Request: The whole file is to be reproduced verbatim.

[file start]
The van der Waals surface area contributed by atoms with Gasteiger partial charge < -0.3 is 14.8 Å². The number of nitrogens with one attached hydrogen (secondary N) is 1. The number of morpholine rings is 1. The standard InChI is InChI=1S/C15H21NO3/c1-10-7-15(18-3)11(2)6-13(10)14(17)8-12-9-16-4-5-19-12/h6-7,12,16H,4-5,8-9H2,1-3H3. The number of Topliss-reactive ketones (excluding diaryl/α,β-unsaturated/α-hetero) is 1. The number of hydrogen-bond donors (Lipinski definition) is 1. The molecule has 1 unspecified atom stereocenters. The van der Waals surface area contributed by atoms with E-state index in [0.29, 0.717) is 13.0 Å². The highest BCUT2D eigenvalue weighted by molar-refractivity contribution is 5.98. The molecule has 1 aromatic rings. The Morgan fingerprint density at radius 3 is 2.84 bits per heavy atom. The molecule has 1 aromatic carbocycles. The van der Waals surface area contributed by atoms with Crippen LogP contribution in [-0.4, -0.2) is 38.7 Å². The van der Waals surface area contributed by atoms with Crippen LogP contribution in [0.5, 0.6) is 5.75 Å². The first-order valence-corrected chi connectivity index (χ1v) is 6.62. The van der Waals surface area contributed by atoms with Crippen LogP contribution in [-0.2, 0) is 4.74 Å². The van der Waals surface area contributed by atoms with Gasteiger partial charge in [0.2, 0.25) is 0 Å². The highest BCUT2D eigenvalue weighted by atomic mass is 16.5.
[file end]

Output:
The van der Waals surface area contributed by atoms with Gasteiger partial charge < -0.3 is 14.8 Å². The number of nitrogens with one attached hydrogen (secondary N) is 1. The number of morpholine rings is 1. The standard InChI is InChI=1S/C15H21NO3/c1-10-7-15(18-3)11(2)6-13(10)14(17)8-12-9-16-4-5-19-12/h6-7,12,16H,4-5,8-9H2,1-3H3. The number of Topliss-reactive ketones (excluding diaryl/α,β-unsaturated/α-hetero) is 1. The number of hydrogen-bond donors (Lipinski definition) is 1. The molecule has 1 unspecified atom stereocenters. The van der Waals surface area contributed by atoms with E-state index in [0.29, 0.717) is 13.0 Å². The highest BCUT2D eigenvalue weighted by molar-refractivity contribution is 5.98. The molecule has 1 aromatic rings. The Morgan fingerprint density at radius 3 is 2.84 bits per heavy atom. The molecule has 1 aromatic carbocycles. The van der Waals surface area contributed by atoms with Crippen LogP contribution in [-0.4, -0.2) is 38.7 Å². The van der Waals surface area contributed by atoms with Crippen LogP contribution in [0.5, 0.6) is 5.75 Å². The first-order valence-corrected chi connectivity index (χ1v) is 6.62. The van der Waals surface area contributed by atoms with Crippen LogP contribution in [-0.2, 0) is 4.74 Å². The van der Waals surface area contributed by atoms with Gasteiger partial charge in [0.2, 0.25) is 0 Å². The highest BCUT2D eigenvalue weighted by atomic mass is 16.5.